7.  What was the most difficult part about writing this book? And what was the most fun part?

Well, the most difficult thing about writing this book was finding out that my sister was gravely ill about half way through finishing it. Here I was, writing a book about a woman with a non-operable lung tumor, only to find out that my sister unexpectedly developed a non-operable lung tumor. The two events were totally unrelated, yet the coincidence haunted me for a long time.  I truly have no words to describe my emotions during that time. Guilt. Grief. Anger. Despair. All in equal amounts. Needless to say, this book is dedicated to her. I hoped I’d never get the chance to dedicate it to her, but unfortunately, I did. On a more positive note, the fun part about writing this story was definitely the radio game—letting the game dictate the journey was really fun and something I’d love to do in this lifetime.

8.  When did you decide to write and what prompted you to start?

I think I’ve always, deep down, wanted to be a writer. The first story I ever wrote (written at my brother’s wrestling meet when I was about seven) was a really bad one-page story about a sad pumpkin. All of his pumpkin buddies were getting picked at Halloween, but he was left alone in the pumpkin patch feeling inadequate, whatever an inadequate pumpkin looks like. Later on in grade school I started a homespun newspaper that I delivered by bicycle to every member of my small Iowa town (population 72!) In college, I bought my first Lorrie Moore short story collection at Prairie Lights in Iowa City and that is probably when I first thought of seriously trying to be a writer.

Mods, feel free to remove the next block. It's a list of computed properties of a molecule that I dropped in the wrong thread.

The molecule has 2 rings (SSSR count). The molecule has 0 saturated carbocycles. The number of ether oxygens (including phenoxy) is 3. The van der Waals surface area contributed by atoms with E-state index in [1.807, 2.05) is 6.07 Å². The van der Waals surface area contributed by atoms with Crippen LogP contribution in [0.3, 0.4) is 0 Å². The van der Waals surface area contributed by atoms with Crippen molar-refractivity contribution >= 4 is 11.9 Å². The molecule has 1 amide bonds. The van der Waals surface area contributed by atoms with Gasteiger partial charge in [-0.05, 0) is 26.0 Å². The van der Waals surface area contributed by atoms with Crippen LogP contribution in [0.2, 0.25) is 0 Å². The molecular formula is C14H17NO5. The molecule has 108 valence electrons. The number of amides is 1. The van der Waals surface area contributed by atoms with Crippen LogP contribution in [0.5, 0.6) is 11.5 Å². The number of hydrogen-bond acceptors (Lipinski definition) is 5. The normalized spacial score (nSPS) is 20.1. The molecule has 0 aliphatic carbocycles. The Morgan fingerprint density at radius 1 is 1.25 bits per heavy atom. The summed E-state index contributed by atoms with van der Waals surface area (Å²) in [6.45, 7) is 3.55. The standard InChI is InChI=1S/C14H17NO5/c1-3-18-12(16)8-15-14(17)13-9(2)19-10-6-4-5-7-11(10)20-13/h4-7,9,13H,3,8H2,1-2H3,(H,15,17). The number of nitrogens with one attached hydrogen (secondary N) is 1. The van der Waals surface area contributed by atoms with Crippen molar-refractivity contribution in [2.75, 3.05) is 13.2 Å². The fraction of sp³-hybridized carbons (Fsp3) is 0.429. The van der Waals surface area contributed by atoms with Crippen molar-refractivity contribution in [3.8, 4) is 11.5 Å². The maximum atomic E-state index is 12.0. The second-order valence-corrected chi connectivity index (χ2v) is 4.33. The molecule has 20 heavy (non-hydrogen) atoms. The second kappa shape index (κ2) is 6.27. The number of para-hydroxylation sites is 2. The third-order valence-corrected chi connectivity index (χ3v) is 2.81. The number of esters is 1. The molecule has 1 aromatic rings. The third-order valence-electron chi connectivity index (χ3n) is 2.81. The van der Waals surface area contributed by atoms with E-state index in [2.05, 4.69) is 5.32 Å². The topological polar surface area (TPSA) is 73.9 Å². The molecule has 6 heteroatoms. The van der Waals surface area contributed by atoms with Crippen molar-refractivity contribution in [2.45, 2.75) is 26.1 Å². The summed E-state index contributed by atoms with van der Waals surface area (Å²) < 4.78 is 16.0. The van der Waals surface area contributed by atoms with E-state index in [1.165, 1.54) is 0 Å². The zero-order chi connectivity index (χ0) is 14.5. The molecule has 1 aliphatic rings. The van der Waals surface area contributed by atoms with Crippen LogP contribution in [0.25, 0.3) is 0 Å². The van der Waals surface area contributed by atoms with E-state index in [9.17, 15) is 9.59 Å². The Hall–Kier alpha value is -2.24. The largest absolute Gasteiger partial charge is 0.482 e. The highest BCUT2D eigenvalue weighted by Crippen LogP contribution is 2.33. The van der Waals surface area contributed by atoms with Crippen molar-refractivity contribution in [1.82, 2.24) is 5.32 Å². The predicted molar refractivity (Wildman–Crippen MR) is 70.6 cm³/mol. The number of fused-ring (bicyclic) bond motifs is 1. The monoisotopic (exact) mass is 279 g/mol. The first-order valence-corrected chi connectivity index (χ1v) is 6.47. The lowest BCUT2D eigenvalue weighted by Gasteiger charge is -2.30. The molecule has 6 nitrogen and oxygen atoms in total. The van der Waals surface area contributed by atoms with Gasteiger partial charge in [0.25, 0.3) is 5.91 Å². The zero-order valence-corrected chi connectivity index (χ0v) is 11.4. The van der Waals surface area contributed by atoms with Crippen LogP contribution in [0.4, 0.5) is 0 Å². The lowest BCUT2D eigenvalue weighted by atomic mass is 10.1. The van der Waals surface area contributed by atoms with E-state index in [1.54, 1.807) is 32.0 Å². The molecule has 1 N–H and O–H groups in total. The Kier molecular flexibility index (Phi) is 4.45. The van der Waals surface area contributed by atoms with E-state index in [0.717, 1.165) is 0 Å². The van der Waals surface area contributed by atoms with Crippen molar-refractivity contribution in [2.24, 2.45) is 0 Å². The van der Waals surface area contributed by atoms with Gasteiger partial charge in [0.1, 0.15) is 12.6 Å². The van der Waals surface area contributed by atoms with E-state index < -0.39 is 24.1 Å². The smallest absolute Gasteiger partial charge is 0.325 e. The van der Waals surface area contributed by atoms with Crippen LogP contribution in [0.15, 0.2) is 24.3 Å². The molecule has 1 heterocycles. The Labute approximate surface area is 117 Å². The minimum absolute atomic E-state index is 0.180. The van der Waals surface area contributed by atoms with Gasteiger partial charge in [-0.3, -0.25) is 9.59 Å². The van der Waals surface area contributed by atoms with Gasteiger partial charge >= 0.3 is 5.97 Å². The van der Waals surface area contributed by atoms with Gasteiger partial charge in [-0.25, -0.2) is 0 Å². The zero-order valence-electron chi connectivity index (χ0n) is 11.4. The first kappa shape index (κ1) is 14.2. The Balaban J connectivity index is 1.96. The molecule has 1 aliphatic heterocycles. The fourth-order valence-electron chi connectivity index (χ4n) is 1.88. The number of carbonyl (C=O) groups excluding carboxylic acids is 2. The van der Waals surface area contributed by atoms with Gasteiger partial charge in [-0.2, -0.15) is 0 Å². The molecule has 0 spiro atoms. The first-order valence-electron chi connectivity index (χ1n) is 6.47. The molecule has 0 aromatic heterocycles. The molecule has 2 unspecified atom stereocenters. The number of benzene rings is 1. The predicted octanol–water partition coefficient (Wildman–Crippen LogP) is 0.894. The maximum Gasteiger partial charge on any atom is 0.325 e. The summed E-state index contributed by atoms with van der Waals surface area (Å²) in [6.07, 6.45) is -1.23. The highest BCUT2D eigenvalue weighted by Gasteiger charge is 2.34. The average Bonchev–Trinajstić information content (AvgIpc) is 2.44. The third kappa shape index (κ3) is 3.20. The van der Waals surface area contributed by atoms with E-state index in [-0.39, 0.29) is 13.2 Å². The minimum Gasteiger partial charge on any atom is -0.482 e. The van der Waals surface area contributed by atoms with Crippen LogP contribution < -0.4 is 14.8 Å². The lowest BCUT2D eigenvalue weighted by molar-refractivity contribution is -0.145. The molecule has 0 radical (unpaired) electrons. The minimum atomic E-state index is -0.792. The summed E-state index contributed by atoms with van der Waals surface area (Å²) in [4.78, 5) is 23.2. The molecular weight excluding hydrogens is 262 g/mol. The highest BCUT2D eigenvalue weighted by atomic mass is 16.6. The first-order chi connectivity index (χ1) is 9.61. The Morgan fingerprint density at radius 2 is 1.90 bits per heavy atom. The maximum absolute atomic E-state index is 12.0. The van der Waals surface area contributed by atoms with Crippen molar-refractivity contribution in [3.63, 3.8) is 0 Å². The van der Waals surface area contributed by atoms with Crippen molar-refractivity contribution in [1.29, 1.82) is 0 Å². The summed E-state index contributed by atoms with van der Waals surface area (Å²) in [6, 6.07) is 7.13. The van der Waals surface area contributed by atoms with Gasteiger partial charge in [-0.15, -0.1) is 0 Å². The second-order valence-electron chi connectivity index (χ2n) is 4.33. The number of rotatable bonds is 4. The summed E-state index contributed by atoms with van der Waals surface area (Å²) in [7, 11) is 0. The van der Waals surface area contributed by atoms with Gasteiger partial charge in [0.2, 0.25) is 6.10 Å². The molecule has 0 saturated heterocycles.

9.  What message do you want readers to take away from your novel?

Maybe that we all have a soundtrack to our lives if we listen close enough, and that soundtrack can be revised in any way, at any time.

10.  What’s next for you?

What’s next? More teaching. More soccer games with my boys. And lots, lots more writing.

Susan Spector – a collection of anomalies and improbabilities–belongs to the half of one percent of the population which is both female and colorblind, has two different-colored eyes, and overcame a one in one-thousand, five-hundred and six chance of being born on February 29th.  And she’s just been diagnosed with an extremely rare form of cancer, leaving her with only two months to live.

Now all she wants is more time.

A whimsical take on The Wizard of Oz, Black-Eyed Susan follows the unique and hilarious Susan Spector on her journey to fit an entire lifetime into a few weeks. With the help of a philosophical ex-exotic dancer, an out-of-work actor, a dachshund well past his prime, and a well-known talking frog, Susan finds the courage and motivation to live the life she was always too afraid to live, the kind of life she’d only ever heard about in songs.


Elizabeth Leiknes spent her childhood obsessed with tornadoes, rainbows, and what might be on the other side. She has a secret soundtrack running in her head 24-7, and her bucket list includes traveling cross-country using random songs on the radio to guide the way. This would be really cool if she didn’t have a full-time job. And two kids. And a husband. And a mortgage. And horrible map reading skills. Like her protagonist, she can’t decide if she’s dreamer or just plain ambivalent. Or whatever.

@eleiknes